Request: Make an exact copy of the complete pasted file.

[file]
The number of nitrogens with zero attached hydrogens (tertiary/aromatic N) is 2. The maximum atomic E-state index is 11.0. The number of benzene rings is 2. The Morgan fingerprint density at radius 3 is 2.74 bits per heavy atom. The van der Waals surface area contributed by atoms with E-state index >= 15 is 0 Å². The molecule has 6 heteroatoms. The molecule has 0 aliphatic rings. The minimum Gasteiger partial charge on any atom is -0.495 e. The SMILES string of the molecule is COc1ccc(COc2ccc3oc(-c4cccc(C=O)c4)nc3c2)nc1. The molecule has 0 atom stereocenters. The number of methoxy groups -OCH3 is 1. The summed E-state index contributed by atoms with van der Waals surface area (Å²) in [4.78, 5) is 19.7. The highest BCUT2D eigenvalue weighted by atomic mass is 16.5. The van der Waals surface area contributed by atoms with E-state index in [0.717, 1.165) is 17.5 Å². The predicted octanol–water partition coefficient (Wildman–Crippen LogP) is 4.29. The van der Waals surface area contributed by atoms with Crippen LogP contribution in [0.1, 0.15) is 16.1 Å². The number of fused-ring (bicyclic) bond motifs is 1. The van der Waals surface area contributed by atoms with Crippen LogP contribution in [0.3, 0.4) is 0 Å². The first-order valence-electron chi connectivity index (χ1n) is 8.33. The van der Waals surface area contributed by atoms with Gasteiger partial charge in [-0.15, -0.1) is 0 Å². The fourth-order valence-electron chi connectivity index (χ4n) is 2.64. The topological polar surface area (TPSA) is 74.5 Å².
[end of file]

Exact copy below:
The number of nitrogens with zero attached hydrogens (tertiary/aromatic N) is 2. The maximum atomic E-state index is 11.0. The number of benzene rings is 2. The Morgan fingerprint density at radius 3 is 2.74 bits per heavy atom. The van der Waals surface area contributed by atoms with E-state index >= 15 is 0 Å². The molecule has 6 heteroatoms. The molecule has 0 aliphatic rings. The minimum Gasteiger partial charge on any atom is -0.495 e. The SMILES string of the molecule is COc1ccc(COc2ccc3oc(-c4cccc(C=O)c4)nc3c2)nc1. The molecule has 0 atom stereocenters. The number of methoxy groups -OCH3 is 1. The summed E-state index contributed by atoms with van der Waals surface area (Å²) in [4.78, 5) is 19.7. The highest BCUT2D eigenvalue weighted by atomic mass is 16.5. The van der Waals surface area contributed by atoms with E-state index in [0.717, 1.165) is 17.5 Å². The predicted octanol–water partition coefficient (Wildman–Crippen LogP) is 4.29. The van der Waals surface area contributed by atoms with Crippen LogP contribution in [0.1, 0.15) is 16.1 Å². The number of fused-ring (bicyclic) bond motifs is 1. The van der Waals surface area contributed by atoms with Crippen LogP contribution in [0.3, 0.4) is 0 Å². The first-order valence-electron chi connectivity index (χ1n) is 8.33. The van der Waals surface area contributed by atoms with Gasteiger partial charge in [-0.15, -0.1) is 0 Å². The fourth-order valence-electron chi connectivity index (χ4n) is 2.64. The topological polar surface area (TPSA) is 74.5 Å².